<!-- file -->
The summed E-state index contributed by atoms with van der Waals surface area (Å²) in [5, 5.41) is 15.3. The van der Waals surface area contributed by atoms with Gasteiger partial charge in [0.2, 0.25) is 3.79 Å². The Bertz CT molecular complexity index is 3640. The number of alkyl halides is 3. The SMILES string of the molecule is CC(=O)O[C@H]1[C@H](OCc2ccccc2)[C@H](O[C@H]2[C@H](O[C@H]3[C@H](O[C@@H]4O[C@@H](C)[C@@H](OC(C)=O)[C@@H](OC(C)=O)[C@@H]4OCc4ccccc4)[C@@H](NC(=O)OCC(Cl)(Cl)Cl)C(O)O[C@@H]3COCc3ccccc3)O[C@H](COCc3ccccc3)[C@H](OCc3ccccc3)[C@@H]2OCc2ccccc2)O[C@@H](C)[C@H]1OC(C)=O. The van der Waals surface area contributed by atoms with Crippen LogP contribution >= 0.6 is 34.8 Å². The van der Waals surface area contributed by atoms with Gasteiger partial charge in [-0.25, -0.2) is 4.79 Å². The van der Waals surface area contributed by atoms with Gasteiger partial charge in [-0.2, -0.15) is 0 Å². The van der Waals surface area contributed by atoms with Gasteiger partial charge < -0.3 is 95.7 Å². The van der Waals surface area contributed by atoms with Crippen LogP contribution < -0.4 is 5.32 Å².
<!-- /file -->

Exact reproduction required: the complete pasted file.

The summed E-state index contributed by atoms with van der Waals surface area (Å²) in [5, 5.41) is 15.3. The van der Waals surface area contributed by atoms with Gasteiger partial charge in [0.2, 0.25) is 3.79 Å². The Bertz CT molecular complexity index is 3640. The number of alkyl halides is 3. The SMILES string of the molecule is CC(=O)O[C@H]1[C@H](OCc2ccccc2)[C@H](O[C@H]2[C@H](O[C@H]3[C@H](O[C@@H]4O[C@@H](C)[C@@H](OC(C)=O)[C@@H](OC(C)=O)[C@@H]4OCc4ccccc4)[C@@H](NC(=O)OCC(Cl)(Cl)Cl)C(O)O[C@@H]3COCc3ccccc3)O[C@H](COCc3ccccc3)[C@H](OCc3ccccc3)[C@@H]2OCc2ccccc2)O[C@@H](C)[C@H]1OC(C)=O. The van der Waals surface area contributed by atoms with Crippen LogP contribution >= 0.6 is 34.8 Å². The van der Waals surface area contributed by atoms with Gasteiger partial charge in [-0.25, -0.2) is 4.79 Å². The van der Waals surface area contributed by atoms with Gasteiger partial charge in [-0.2, -0.15) is 0 Å². The van der Waals surface area contributed by atoms with Gasteiger partial charge < -0.3 is 95.7 Å². The van der Waals surface area contributed by atoms with Crippen LogP contribution < -0.4 is 5.32 Å².